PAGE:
Botched merger in 1999 pointed to Enron problems


HOUSTON - Three years ago, a German company pieced together a picture of Enron Corp.'s finances so troubling that the discovery helped persuade the company to call off a merger with Enron, executives in Germany and the United States said.

The 1999 deal would have combined Enron and Veba, a utility company based in Duesseldorf, in a so-called merger of equals. The negotiations collapsed amid a clash of egos between the Germans and the Americans and the growing sense at Veba that Enron was going to take it over instead, executives involved in the talks recalled.

But Veba also became concerned about the levels of debt Enron had and with what a senior executive said were Enron's "aggressive accounting practices."

Consultants from PricewaterhouseCoopers told Veba that Enron, through complex accounting and deal making, had swept tens of millions of dollars in debt off its books, making the company's balance sheet look stronger than it really was, said people involved in analyzing the failed deal.

PricewaterhouseCoopers was one of several banks and consulting firms that worked on the Veba-Enron deal. The consultants drew on public sources such as trade publications and securities filings, these people said.

It could not be determined whether the talks reached the stage at which the companies exchanged confidential financial information.

It was similar questions about partnerships and other devices used by Enron to shift debt off its books that precipitated the company's financial collapse in the fall. Securities experts said the fact that a potential merger partner had such doubts years earlier suggested the problems might have been apparent if Wall Street or federal regulators had been looking more closely.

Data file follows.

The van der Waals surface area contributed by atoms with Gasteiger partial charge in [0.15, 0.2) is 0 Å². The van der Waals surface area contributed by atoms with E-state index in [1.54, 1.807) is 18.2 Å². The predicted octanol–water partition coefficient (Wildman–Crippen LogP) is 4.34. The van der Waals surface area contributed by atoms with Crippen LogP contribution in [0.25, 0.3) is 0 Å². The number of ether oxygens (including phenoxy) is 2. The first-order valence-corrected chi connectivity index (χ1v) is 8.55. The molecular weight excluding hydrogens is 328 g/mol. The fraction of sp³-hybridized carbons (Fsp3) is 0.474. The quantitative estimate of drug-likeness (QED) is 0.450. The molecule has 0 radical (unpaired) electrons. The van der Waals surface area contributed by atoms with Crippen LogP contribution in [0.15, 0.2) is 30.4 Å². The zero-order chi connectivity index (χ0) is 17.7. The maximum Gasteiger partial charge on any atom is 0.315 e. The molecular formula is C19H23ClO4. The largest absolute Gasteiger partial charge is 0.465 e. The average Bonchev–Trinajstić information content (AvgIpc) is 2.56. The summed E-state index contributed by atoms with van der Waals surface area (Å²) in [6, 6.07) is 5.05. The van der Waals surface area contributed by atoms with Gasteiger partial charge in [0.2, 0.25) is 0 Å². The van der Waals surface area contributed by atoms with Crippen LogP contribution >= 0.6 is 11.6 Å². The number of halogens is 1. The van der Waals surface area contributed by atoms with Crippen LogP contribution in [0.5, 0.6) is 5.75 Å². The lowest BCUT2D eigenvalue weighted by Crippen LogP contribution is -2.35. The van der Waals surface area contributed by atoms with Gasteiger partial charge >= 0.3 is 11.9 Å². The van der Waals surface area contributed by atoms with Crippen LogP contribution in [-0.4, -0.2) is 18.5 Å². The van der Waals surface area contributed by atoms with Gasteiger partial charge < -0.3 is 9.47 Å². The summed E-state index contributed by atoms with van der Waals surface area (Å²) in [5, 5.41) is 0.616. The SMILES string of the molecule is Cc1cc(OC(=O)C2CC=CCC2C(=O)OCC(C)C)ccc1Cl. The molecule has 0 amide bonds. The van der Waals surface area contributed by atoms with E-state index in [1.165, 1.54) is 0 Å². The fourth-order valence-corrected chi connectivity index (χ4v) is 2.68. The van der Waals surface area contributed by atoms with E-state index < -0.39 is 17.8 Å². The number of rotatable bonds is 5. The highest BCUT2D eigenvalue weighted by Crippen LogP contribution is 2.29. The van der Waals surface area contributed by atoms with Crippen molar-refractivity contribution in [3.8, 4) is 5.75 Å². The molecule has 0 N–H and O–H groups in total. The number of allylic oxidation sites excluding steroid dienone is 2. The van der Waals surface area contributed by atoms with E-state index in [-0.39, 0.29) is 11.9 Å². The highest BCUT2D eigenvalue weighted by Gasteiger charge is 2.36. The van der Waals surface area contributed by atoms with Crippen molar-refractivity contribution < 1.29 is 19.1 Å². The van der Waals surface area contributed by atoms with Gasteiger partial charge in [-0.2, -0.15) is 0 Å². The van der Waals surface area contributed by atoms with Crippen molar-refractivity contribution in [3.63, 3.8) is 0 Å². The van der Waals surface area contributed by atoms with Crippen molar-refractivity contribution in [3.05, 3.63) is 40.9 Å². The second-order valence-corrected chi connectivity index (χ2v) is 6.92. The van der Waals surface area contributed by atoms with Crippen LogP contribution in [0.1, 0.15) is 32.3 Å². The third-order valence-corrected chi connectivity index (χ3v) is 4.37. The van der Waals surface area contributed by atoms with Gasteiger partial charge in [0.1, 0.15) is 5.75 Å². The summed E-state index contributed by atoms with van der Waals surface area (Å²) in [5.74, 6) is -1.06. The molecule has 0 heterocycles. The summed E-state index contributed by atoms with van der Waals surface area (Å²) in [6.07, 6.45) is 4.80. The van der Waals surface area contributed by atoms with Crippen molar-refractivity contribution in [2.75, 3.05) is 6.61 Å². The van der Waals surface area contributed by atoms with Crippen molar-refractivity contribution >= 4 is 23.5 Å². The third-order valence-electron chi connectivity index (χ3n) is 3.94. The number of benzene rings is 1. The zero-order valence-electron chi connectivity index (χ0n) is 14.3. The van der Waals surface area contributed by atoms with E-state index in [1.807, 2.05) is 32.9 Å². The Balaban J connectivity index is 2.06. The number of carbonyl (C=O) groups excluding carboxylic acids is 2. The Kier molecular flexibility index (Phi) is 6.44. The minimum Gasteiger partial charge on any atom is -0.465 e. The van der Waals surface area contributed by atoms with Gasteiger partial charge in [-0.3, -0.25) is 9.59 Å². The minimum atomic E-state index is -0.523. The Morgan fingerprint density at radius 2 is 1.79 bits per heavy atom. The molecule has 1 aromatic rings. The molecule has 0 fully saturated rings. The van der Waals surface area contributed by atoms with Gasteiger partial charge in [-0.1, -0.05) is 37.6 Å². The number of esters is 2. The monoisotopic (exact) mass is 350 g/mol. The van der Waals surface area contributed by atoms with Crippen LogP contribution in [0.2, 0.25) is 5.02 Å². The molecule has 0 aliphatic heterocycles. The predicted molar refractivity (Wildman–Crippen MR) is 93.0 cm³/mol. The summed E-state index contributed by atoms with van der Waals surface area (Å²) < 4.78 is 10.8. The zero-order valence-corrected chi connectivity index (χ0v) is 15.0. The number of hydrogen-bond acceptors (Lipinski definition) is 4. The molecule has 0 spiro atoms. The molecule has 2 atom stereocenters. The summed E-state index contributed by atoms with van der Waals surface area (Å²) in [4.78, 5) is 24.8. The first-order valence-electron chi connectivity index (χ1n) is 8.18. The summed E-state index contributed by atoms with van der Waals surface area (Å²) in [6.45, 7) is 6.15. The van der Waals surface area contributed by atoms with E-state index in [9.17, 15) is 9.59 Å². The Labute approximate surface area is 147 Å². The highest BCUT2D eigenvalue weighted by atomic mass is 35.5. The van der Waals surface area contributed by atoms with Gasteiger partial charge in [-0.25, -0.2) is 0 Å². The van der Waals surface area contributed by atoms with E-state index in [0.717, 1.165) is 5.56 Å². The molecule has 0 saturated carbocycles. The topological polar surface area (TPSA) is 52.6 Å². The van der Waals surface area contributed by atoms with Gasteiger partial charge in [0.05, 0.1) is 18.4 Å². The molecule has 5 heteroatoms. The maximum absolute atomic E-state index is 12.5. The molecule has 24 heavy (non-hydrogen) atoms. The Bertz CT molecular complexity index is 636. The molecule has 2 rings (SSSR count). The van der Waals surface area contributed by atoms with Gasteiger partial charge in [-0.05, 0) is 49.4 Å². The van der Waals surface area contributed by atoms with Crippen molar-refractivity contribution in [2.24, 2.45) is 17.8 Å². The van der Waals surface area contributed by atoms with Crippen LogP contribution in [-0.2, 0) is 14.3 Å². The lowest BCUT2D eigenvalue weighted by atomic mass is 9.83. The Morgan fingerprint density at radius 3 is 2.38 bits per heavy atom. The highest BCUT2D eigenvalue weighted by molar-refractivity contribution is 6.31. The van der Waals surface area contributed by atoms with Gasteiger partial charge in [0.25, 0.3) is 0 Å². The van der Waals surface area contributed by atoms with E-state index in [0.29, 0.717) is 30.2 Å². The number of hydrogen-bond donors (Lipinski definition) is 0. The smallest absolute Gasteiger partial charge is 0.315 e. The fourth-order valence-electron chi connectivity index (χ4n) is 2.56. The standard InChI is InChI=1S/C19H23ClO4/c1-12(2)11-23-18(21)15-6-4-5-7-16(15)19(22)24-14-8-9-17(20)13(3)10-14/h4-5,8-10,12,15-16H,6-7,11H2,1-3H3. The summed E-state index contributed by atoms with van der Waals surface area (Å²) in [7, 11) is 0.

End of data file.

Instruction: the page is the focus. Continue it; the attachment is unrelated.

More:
In the wake of Enron's collapse, it has become apparent that many financial firms - from Enron's lenders to Wall Street bankers who underwrote the company's partnerships to investment houses that bought into them to the accountants who reviewed their books - knew more about Enron's condition than the company publicly disclosed.

But for many reasons, that knowledge did not translate into action to put the brakes on Enron's deal making or to force the company to disclose more about its finances until the fall, when Enron was under investigation by the Securities and Exchange Commission.

As part of Veba's due diligence effort in the proposed merger - the detailed financial and legal analysis that precedes any deal - a team from PricewaterhouseCoopers worked for about two weeks, people with knowledge of the effort said, scouring trade publications and SEC filings for information about Enron's deals. They eventually pieced together a picture of a highly leveraged company far different from the glittering industry leader that the rest of the equities market saw.

Veba concluded that Enron had shifted so much debt off its balance sheet accounts that the company's total debt load amounted to 70 percent to 75 percent of its value as expressed in its debt to equity ratio, executives said.

In March 1999, debt rating agencies would probably have calculated Enron's debt level at 54.1 percent, based on the information that the company disclosed in regular reports to the SEC, said John E. Olson, a longtime critic of Enron and the head of equities research at Sanders Morris Harris, a securities firm based in Houston.

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